I have read of a backup service which takes note of the changes made in the files and makes a backup of only the new ones, thus eliminating the need for a complete backup every minute. However, this service is not available for my server. So I am looking for an alternative.

    Regarding replication, this is the first time I have come across this. What is the difference if I "replicate" my database rather than back it up?

  12. #12
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    There's a good description of replication here:

    http://www.howtoforge.com/mysql_database_replication

    Basically, replication protects you in real time against a server crashing and taking your most recent data with it. But it isn't protection against data corruption, because the corrupted data is replicated on the other server as well.

    The value of replication would be if the main server fails, a tornado strikes the data center, or a host goes belly up on you and simply turns off the server. The slave would have the latest copy of the database. Restore the static content from a backup, then copy the database over.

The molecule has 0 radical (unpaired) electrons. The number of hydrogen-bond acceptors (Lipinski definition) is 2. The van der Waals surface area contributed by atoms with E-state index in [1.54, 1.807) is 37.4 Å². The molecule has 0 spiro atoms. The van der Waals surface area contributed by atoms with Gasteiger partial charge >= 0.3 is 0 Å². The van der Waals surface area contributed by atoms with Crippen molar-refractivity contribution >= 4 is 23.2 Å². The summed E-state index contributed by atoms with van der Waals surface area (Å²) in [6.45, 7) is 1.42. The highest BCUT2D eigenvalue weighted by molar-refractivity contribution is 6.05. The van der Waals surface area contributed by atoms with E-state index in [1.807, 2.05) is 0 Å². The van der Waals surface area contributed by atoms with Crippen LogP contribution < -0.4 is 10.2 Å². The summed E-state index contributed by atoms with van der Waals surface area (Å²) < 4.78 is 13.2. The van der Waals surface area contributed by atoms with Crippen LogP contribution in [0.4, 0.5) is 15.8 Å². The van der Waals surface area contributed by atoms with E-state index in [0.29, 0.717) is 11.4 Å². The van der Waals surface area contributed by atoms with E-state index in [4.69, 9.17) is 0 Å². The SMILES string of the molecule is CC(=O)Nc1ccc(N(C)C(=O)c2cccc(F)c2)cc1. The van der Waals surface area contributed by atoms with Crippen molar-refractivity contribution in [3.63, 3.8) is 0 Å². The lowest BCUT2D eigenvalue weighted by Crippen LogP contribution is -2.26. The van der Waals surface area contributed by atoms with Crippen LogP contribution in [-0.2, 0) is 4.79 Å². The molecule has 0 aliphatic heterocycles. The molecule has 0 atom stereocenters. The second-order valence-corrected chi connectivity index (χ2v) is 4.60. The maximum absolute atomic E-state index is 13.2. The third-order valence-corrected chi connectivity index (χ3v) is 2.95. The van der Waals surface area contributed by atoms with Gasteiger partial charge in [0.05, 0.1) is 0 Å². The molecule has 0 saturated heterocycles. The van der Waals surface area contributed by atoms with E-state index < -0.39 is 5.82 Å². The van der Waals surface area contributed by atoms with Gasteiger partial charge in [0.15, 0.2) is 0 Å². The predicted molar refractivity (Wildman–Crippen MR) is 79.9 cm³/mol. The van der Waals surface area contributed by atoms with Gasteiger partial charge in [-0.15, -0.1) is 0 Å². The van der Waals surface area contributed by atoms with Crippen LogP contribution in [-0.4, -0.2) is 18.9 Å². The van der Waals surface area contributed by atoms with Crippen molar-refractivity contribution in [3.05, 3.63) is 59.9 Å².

It doesn't replace a backup, but might allow you to have more reasonable backup restore points.

  13. #13
    Quote Originally Posted by fshagan View Post
    There's a good description of replication here:

    http://www.howtoforge.com/mysql_database_replication

    Basically, replication protects you in real time against a server crashing and taking your most recent data with it. But it isn't protection against data corruption, because the corrupted data is replicated on the other server as well.

    The value of replication would be if the main server fails, a tornado strikes the data center, or a host goes belly up on you and simply turns off the server. The slave would have the latest copy of the database. Restore the static content from a backup, then copy the database over.

    It doesn't replace a backup, but might allow you to have more reasonable backup restore points.
    So it looks like my best solution is to go with database replication and then maybe just something like 4x a day backup points? Can the backup be stored on the same server my replicated databases are going to be on?

  14. #14
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    Quote Originally Posted by dushhhhhh View Post
    So it looks like my best solution is to go with database replication and then maybe just something like 4x a day backup points? Can the backup be stored on the same server my replicated databases are going to be on?
    I think that could be a good approach. I'm interested to see what the others who have more experience than I have to say.